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Lord Renton: My Lords, I always admire lawyers who are zealous--sometimes even when they are over-zealous--in trying to improve the drafting of any Bill that comes before us which deals with the law.

I hope that the noble Lord will forgive me for having missed the first few minutes of his speech. Having considered his amendments, I think that they are contrary to the purpose of the Bill. Certainly, Amendment No. 1 is a complete contradiction of what is set out broadly in the clause. I do not see how the noble and learned Lord the Lord Chancellor could accept it.

Amendment No. 2 does not change things very much; it merely enlarges the concept of the clause.

Amendment No. 3 seems to me completely unnecessary, because if the contract already provides that the third party's right to enforce a term exists, we do not need to have that written into the Bill.

As for Amendment No. 6, I think that it would be regrettable to leave out subsection (6), which is what the noble Lord proposes.

The noble and learned Lord the Lord Chancellor may be more sympathetic than I have been, but I would be rather surprised if he were to accept the amendments.

The Lord Chancellor: My Lords, I am grateful to my noble friend Lord Hacking for the first of his contributions to today's debate. As he knows, and as your Lordships will shortly learn, he has persuaded me of the merits of some of his proposals which he has not yet reached, and I acknowledge his constructive assistance with the Bill. So it is in a way unfortunate that we begin with some of the noble Lord's amendments which I am not persuaded to accept.

I shall speak to Amendments Nos. 1 and 2 together, as it is their combined effect on subsection (4) which concerns us. The subsection currently provides that the right to enforce a contractual term, which is conferred on a third party by subsection (1), is subject to any other

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relevant terms of the contract. The amended subsection would provide that, unless otherwise provided in the contract, the conditions under which the third party had the right to enforce a contractual term were the same as those that would apply if the promisee sought to enforce a term.

As the noble Lord, Lord Renton, pointed out, that would be contrary to the policy behind the Bill, which is to give the third party his own right to enforce the contract, a right which is analogous to, but, subject to Clause 3 on defences and set-offs, independent from the promisee's right of enforcement. It may be that the intention behind the two amendments is not to change the policy of the Bill but to clarify which conditions should apply to the third party's right of enforcement. But I am not persuaded that any such clarification is necessary, and I think that on proper analysis the amendments run counter to the policy of the Bill.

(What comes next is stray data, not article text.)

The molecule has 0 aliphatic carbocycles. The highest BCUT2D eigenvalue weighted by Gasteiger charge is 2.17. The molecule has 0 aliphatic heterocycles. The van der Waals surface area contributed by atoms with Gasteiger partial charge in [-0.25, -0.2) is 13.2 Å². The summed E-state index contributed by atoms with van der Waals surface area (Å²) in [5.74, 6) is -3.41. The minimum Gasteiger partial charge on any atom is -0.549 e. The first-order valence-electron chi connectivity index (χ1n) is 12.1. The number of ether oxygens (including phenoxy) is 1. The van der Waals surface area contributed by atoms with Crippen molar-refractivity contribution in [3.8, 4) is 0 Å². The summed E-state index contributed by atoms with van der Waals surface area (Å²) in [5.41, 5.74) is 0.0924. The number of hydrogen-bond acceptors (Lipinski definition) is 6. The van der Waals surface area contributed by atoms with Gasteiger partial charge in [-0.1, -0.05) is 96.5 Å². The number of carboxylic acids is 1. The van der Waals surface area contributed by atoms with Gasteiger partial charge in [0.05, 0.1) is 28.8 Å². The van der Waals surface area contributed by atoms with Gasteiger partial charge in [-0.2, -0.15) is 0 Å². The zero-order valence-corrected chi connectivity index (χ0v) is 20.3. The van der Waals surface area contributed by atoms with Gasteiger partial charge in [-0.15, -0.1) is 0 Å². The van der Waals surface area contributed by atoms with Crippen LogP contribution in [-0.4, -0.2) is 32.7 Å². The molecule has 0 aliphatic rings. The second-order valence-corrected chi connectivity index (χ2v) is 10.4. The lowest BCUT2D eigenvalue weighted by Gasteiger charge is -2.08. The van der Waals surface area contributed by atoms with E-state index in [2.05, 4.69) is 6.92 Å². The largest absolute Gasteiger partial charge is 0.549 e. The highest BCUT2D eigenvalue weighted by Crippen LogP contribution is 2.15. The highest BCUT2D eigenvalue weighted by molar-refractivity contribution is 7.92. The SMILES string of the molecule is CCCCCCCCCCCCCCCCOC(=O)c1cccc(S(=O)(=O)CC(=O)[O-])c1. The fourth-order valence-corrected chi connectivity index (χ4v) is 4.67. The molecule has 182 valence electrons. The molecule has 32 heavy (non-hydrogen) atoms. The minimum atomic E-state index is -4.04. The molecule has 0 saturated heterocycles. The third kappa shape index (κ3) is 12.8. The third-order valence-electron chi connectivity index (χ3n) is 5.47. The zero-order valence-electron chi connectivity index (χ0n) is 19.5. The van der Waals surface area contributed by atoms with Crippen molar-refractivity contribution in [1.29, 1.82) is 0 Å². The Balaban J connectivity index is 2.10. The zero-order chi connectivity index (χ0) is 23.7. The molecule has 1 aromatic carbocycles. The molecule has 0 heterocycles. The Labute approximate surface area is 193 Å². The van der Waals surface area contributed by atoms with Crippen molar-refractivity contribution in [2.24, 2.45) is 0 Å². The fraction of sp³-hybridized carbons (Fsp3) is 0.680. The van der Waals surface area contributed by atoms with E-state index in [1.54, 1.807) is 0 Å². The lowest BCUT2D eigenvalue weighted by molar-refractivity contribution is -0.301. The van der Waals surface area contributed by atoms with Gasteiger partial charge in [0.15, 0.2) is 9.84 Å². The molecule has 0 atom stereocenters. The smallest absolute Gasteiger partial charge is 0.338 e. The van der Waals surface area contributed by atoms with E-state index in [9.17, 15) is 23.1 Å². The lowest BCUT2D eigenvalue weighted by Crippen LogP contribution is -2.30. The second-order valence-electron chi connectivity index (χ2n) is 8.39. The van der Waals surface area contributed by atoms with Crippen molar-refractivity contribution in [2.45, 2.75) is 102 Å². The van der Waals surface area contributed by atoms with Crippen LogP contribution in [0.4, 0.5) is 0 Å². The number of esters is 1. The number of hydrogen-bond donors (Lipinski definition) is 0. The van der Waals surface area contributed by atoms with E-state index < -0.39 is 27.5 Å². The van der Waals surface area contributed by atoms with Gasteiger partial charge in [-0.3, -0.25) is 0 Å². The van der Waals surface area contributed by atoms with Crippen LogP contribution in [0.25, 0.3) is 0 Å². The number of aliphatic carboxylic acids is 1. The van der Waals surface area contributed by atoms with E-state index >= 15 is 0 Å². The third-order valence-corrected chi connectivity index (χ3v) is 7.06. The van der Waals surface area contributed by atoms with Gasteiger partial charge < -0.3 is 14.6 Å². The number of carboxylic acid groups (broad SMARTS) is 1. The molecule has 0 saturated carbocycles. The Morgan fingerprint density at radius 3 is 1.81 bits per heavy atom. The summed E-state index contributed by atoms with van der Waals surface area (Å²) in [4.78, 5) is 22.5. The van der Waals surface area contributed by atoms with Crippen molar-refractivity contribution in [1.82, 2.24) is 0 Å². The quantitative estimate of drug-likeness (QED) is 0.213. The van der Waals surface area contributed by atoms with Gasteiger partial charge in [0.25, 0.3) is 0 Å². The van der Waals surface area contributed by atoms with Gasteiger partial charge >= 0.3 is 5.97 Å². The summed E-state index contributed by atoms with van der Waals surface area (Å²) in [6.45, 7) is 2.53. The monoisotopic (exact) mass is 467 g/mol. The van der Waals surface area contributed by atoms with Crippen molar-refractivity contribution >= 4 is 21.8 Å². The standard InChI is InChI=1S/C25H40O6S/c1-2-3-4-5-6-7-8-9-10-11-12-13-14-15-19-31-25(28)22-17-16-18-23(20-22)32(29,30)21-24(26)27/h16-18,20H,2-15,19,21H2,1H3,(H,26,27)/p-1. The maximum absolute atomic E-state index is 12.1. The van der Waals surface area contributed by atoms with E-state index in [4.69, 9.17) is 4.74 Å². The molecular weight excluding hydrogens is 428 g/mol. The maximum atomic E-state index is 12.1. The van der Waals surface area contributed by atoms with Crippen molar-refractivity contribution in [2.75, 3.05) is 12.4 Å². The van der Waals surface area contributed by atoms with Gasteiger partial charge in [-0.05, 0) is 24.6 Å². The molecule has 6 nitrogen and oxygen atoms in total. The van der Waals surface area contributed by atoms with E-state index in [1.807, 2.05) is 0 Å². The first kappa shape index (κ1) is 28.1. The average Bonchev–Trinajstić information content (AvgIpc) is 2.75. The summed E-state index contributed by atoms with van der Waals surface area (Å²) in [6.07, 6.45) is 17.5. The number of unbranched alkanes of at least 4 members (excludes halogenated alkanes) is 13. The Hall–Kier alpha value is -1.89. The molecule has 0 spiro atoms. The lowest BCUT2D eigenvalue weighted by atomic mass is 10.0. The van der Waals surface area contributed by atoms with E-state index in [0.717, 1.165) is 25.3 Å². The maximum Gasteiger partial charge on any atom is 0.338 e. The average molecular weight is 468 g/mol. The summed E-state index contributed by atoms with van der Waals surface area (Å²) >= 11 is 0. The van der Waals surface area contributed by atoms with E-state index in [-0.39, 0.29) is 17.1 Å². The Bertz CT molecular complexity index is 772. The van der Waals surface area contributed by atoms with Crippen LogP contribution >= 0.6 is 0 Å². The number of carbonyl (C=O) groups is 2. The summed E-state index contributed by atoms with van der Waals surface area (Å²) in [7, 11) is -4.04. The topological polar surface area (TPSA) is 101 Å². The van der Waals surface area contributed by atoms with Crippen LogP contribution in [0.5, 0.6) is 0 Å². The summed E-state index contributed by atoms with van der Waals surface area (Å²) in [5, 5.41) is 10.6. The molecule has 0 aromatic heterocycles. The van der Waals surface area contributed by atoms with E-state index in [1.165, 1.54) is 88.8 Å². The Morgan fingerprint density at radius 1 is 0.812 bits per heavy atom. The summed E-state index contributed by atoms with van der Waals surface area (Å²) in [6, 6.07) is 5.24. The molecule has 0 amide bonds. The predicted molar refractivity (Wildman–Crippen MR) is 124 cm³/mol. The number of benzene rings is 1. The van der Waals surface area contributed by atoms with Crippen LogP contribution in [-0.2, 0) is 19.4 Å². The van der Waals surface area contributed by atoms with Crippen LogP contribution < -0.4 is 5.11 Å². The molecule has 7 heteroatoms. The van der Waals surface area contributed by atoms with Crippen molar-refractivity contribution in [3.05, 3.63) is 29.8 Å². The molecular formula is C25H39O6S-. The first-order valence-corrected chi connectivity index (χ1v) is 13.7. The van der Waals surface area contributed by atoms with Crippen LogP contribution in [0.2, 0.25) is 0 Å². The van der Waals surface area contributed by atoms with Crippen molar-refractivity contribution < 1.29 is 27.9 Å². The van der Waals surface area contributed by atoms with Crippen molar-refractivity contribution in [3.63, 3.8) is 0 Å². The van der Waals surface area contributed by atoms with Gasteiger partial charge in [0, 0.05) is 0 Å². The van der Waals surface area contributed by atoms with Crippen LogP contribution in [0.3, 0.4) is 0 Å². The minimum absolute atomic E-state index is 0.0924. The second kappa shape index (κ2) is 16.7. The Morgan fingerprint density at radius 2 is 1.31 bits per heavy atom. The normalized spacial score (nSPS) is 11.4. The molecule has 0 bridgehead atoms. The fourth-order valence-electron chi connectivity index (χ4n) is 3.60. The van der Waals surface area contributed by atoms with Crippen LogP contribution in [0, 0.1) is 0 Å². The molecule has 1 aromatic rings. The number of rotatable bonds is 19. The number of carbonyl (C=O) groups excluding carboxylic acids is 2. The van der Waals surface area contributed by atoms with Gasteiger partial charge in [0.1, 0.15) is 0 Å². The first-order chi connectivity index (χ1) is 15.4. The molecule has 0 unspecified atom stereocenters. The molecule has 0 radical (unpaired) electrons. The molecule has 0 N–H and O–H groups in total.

Amendment No. 3 would if accepted insert a new subsection into the clause. The new subsection would explicitly state that contracting parties can provide for the third party's right of enforcement to be subject to limitations and conditions which do not apply to the promisee. As I have just explained, the Bill's intention is to give the third party his own right to enforce the contract in accordance with its terms, and at right is independent of the promisee's right. As a natural progression, the contracting parties should be able to limit or place conditions on the third party's right of enforcement, irrespective of the promisee's rights. It is just a straightforward question of construction of the contract. I believe that subsection (4) makes this absolutely clear as it stands. If I may say so, Amendment No. 3 makes a statement of the obvious--I think this was implicit in what the noble Lord, Lord Renton, said--and is therefore unnecessary.

Amendment No. 6 would delete subsection (6), which is intended to make it clear that the Bill is not just about conferring on third parties positive rights. It also gives them the right as potential defendants to rely on an exclusion or limitation clause which has been included in the contract. The problem of third parties being unable to take advantage of exclusion or limitation clauses is well known, particularly in relation to so-called "Himalaya clauses" in contracts for the carriage of goods by sea.

The policy behind subsection (6) is to make it clear that the Bill will remove this problem. The Bill would, for example, allow a term of a contract which excludes or limits the promisee's liability to the promisor for the tort of negligence and expressly provides that the exclusion or limitation is for the benefit of the promisee's agents, servants or subcontractors and is to be enforceable by those groups. It is my understanding that this amendment is consequential on Amendments Nos. 1 and 2. As I have said, in my view, they are not consistent with the Bill's policy of giving third parties their own benefits and burdens independently of those of the contracting parties.